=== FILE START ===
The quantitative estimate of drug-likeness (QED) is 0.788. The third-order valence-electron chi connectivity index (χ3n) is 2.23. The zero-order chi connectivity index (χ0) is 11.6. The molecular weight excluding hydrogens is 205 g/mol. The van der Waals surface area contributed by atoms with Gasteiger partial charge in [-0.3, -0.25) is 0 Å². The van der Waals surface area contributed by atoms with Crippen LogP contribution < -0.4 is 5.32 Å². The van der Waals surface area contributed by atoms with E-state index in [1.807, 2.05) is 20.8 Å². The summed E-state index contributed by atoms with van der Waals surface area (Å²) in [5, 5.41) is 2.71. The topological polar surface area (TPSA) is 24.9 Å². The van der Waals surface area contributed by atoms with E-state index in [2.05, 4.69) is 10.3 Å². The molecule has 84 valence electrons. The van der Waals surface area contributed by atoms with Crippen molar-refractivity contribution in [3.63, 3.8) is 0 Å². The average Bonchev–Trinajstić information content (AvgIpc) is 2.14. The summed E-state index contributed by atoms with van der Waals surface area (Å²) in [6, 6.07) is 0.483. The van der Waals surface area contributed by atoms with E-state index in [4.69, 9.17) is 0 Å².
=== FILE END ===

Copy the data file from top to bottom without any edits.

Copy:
The quantitative estimate of drug-likeness (QED) is 0.788. The third-order valence-electron chi connectivity index (χ3n) is 2.23. The zero-order chi connectivity index (χ0) is 11.6. The molecular weight excluding hydrogens is 205 g/mol. The van der Waals surface area contributed by atoms with Gasteiger partial charge in [-0.3, -0.25) is 0 Å². The van der Waals surface area contributed by atoms with Crippen LogP contribution < -0.4 is 5.32 Å². The van der Waals surface area contributed by atoms with E-state index in [1.807, 2.05) is 20.8 Å². The summed E-state index contributed by atoms with van der Waals surface area (Å²) in [5, 5.41) is 2.71. The topological polar surface area (TPSA) is 24.9 Å². The van der Waals surface area contributed by atoms with E-state index in [2.05, 4.69) is 10.3 Å². The molecule has 84 valence electrons. The van der Waals surface area contributed by atoms with Crippen molar-refractivity contribution in [3.63, 3.8) is 0 Å². The average Bonchev–Trinajstić information content (AvgIpc) is 2.14. The summed E-state index contributed by atoms with van der Waals surface area (Å²) in [6, 6.07) is 0.483. The van der Waals surface area contributed by atoms with E-state index in [4.69, 9.17) is 0 Å².